Trucks at Work

Wisdom of the ages

I’ve touched on the subject of older workers and the trucking industry a few times of late (go here and here for some of those stories) and wanted to do so again in this space from a different perspective: such as, what age do most folks consider to be “the wisest” or the one at which people reach “optimal happiness”?

Even more critically, are there similarities between the many age groups that make up today’s workforce – the Baby Boomers, Gen Xers, and Millennials – especially when it comes to priorities such as family time and salaries.

That’s why a recent survey conducted by UnitedHealthcare (UHC) caught my eye: a poll that at its heart discerned that the definition of “old” depends on who you ask.

UHC’s annual [email protected] survey polled 100 people age 100 or older (referred to as “centenarians”) to examine their attitudes and opinions on health, family, likes and dislikes, etc.

This year, the 10th anniversary of this survey, UHC also polled 100 10-year-olds to offer a comparison between how some of the youngest and oldest Americans view aging.

This “graying of America” is a big deal for trucking as nearly 84 million Americans are expected to reach age 65 or older by 2050, UHC noted. The “why” of that is pretty straightforward as trucking is a labor-intensive industry. Indeed, Dave Osiecki – executive VP and chief of national advocacy for the American Trucking Associations (ATA) trade group – noted in a recent press conference that there are some 3 million to 5 million registered commercial driver’s license (CDL) holders in the U.S.; no one is exactly sure how many.

So let’s get back to UHC’s findings. While the survey sample is very small, and of course no one is planning to put a 100 year-old behind the wheel of a big rig, the viewpoints on aging gleaned from this poll are pretty interesting.

Rhonda Randall, chief medical officer for UHC’s Retiree Solutions division, noted that, when asked what age they truly feel, more than half (52%) of 100-year-olds say they feel younger than their actual age. On average, centenarians report feeling more than two decades younger at age 79; meaning they feel like they did at 59.

Reflecting back on the various stages of their lives, centenarians on average had this to say:

  • They felt the most attractive at age 31;
  • The most energetic at age 34;
  • The happiest at age 44;
  • The healthiest at age 46;
  • The wisest at age 49; and
  • The most content at age 56.

On top of all that, some 60% of centenarians polled by UHC said they don’t feel old – and among those who do, they did not start feeling “old” until age 87, on average. By comparison, though, 10-year-olds said people start to get old at age 46, on average.

Here are a few other interesting findings regarding aging from UHC’s survey:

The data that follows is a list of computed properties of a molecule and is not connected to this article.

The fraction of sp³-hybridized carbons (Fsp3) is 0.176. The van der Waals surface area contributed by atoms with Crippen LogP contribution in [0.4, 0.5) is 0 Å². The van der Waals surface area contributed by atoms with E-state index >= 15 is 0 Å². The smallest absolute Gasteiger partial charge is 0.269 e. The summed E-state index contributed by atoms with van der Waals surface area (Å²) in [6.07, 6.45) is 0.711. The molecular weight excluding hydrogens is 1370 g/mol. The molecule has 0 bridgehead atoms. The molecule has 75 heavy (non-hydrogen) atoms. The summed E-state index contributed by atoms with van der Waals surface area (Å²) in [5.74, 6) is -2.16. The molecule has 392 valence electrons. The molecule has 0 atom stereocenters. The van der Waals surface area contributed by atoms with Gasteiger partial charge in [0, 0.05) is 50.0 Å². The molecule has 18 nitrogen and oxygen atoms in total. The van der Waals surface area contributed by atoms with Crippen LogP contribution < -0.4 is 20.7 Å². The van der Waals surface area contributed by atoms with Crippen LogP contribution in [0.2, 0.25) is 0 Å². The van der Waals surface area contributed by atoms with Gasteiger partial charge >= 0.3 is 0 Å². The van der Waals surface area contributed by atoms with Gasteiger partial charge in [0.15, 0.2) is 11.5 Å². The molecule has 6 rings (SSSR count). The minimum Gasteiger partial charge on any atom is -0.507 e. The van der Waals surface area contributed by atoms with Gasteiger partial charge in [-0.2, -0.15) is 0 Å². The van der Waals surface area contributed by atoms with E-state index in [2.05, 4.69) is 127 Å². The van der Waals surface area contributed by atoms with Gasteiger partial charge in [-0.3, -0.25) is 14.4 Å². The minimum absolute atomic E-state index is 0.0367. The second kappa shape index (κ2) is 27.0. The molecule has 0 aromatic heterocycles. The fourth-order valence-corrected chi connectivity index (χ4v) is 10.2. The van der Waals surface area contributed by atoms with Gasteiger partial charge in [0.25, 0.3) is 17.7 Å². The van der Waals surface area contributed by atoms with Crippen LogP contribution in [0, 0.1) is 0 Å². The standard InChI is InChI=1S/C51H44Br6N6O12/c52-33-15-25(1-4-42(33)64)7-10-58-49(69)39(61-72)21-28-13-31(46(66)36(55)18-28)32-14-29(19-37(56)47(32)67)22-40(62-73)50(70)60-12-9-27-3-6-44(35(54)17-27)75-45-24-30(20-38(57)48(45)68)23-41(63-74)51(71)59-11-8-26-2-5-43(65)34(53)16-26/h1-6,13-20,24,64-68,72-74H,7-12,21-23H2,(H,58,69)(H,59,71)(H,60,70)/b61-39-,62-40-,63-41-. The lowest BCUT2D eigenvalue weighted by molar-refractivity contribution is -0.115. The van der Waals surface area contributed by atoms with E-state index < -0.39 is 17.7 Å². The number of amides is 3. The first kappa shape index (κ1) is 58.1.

Centenarians say “Positive Attitude” and “Health” are linked: Keeping a positive attitude is the most important factor in staying healthy, according 25% of the centenarians UHC surveyed. The next most popular answers are eating healthy (21%), exercising regularly (10%), and keeping busy (9%).

Nearly two-thirds (61%) of 100-year-olds say they see themselves as being very positive people – which makes them more optimistic than the 10-year-olds surveyed. Just 44% of 10-year-olds say they are very positive people, but the younger generation may catch up: nearly half of centenarians (47%) say it gets easier to maintain a positive attitude with age.

“Year after year, we hear from centenarians that there is a correlation between healthy aging and a healthy mindset,” said Randall. “It’s a good reminder for us all to take care of our mental, emotional and social health -- in addition to our physical health.”

Family is a top priority for young and old alike: When it comes to fueling positivity, many centenarians and 10-year-olds look no further than their closest connections. Some 11% of centenarians and 31% of 10-year-olds say their friends and family are the keys to maintaining a positive attitude. Almost half of centenarians (45%) and 40% of 10-year-olds say they would rather spend time with their family more than anyone else in the world.

Both groups also make sure to keep in touch with family members that live outside their homes, as 83% of centenarians and 84% of 10-year-olds speak with extended family on a daily or weekly basis.

When asked who they thought of as a role model growing up, nearly half of centenarians (46%) chose their parents over other family members, friends, teachers and celebrities. Today’s 10-year-olds also cite their parents as role models, with 71% placing their parents at the top of the list.

Some things to keep in mind as the industry continues to grapple with the how to find, hire and keep more truck drivers for the long haul.

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